Milk Thistle Herb

Milk Thistle

Milk Thistle is a herbaceous annual or biennial plant with a dense-prickly flower head and reddish-purple tubular flowers. It is native to the Mediterranean region and has been naturalized in Central Europe, North and South America, and Southern Australia. Milk Thistle has an extensive history of use as an edible plant. In the 1st century AD, Pliny the Elder reported its use for supporting liver health. Theosophists (IV century BC) and Dioscorides (1st century AD) also wrote of its value. The English herbalist, Nicholas Culpeper (1650) claimed it was effective for supporting the normal functioning of the liver. At the turn of the 20th century, Eclectic physicians also used Milk Thistle to support healthy liver function. Much of the modern day research has been conducted in Germany where it is an approved herb in The German Commission E Monographs.*

What is Milk Thistle Used for?

Numerous scientific studies have explored Milk Thistle and a group of its constituents called summarily. Many of these clinical studies have demonstrated that this herb supports healthy liver function and provides powerful antioxidant protection. A primary constituent of silymarin called silibinin also helps to support healthy liver function, encouraging healthy cholesterol synthesis by the liver.* In addition to its well-recognized role in promoting liver health, key constituents in Milk Thistle also help to maintain normal kidney function and promote optimal immune function. Limited research suggests that this herb may also support healthy prostate function, and encourage a vital gastrointestinal tract by protecting it from free radical damage. More research is warranted to support the use of this herb for supporting its role beyond enhancing healthy liver function.*

What are the benefits of milk thistle?

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Milk thistle is used as a natural remedy to treat a range of health conditions. But are there any proven health benefits of milk thistle?

The active ingredient in milk thistle is called silymarin. Milk thistle is also known as Mary thistle or holy thistle. It is mainly used to treat liver problems, but some people claim it can lower cholesterol and help manage type 2 diabetes.

This article explores 10 potential milk thistle benefits and examines whether there is any scientific evidence to support its use. It also looks at how to use milk thistle and whether there are any risks to consider.

What is milk thistle?

Milk thistle is available in a range of forms, and is most popular as a supplement or in tea.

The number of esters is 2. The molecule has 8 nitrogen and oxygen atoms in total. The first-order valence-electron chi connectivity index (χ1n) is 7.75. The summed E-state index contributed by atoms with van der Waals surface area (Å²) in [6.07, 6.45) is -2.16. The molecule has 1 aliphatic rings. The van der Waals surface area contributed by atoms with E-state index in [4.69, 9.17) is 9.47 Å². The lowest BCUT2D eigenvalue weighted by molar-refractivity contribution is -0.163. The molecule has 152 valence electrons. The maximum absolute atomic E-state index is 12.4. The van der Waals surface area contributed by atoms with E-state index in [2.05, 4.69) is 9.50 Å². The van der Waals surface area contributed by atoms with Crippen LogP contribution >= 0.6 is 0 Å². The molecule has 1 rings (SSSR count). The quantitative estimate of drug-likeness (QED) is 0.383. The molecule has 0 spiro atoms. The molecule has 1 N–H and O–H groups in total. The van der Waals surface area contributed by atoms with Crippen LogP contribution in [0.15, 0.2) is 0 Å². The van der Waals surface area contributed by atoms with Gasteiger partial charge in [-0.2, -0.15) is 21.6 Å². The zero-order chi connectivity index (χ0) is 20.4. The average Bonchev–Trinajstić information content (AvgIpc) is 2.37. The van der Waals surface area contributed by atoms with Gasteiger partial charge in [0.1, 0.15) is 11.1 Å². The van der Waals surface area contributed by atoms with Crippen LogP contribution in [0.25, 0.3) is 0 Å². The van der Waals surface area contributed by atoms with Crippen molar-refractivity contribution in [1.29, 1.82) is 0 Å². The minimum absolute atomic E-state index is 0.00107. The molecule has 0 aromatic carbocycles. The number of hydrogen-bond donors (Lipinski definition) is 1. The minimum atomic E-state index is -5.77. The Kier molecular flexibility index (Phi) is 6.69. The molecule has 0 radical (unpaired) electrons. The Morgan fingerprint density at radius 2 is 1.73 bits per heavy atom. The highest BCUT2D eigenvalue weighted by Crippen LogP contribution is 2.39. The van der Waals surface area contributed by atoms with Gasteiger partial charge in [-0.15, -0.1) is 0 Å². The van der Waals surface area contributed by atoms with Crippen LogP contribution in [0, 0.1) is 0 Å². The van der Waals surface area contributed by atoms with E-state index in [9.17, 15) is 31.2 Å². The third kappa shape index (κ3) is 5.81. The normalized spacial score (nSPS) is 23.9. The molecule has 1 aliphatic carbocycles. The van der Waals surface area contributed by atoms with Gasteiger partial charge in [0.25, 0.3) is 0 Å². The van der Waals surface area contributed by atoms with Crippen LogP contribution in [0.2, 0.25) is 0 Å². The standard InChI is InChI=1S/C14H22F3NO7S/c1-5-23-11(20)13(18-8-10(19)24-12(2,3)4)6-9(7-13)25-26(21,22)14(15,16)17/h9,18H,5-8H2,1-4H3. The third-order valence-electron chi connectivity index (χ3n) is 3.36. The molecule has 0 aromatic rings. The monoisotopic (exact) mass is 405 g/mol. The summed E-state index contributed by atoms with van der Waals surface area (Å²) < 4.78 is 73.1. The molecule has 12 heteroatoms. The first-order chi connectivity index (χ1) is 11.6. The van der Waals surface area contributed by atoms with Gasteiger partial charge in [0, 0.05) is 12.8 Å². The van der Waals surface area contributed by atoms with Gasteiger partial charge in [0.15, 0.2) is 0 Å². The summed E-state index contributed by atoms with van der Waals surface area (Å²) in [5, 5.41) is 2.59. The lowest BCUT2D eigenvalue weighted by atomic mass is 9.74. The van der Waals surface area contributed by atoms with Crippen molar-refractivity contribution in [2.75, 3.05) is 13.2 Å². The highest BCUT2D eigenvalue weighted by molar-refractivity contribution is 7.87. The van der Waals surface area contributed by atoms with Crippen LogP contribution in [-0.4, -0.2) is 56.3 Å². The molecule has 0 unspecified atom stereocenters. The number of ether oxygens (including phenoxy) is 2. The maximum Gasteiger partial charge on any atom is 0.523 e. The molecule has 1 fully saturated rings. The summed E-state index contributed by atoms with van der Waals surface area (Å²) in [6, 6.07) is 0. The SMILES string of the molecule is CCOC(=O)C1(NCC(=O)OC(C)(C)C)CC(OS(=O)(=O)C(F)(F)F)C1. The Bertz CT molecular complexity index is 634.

Milk thistle is a flowering plant that comes from the same family of plants as the daisy. It grows in Mediterranean countries and is used to make natural remedies.

Different parts of the milk thistle plant may be used to treat various health conditions. The most common use of milk thistle is for liver problems. Some claim it can help treat:

Other potential health benefits include protecting heart health by lowering cholesterol levels and helping people manage type 2 diabetes.

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Ten health benefits of milk thistle

1. Supports liver health

One of the most common uses of milk thistle is to treat liver problems. A 2016 study found that milk thistle improved diet-induced liver damage in mice. More evidence is needed to prove that milk thistle benefits human livers in the same way.

However, researchers theorize that it does. The active ingredient in milk thistle, silymarin, acts as an antioxidant by reducing free radical production. Scientists think this creates a detoxifying effect, which is why it is milk thistle may be beneficial for liver problems.

Until more research is carried out, however, milk thistle is not recommended as the primary treatment option for liver problems. But it may be a helpful complementary treatment to try.

2. Promotes skin health

Milk thistle oil may be used topically to improve skin health.

Milk thistle may help to promote healthy skin. A 2015 study found that milk thistle helped improve inflammatory skin conditions when applied to the skin of mice.

Milk thistle was also found to have antioxidant and anti-aging effects on human skin cells in a laboratory environment in another study.

Further research on humans is needed to identify what benefits a person can expect from applying milk thistle to their skin.

3. Reduces cholesterol

High cholesterol can lead to problems with heart health and increase a person’s chance of stroke.

A 2006 study suggests milk thistle may play an important role keeping cholesterol levels down. It found that cholesterol levels were lower in people taking milk thistle to treat diabetes than those taking a placebo.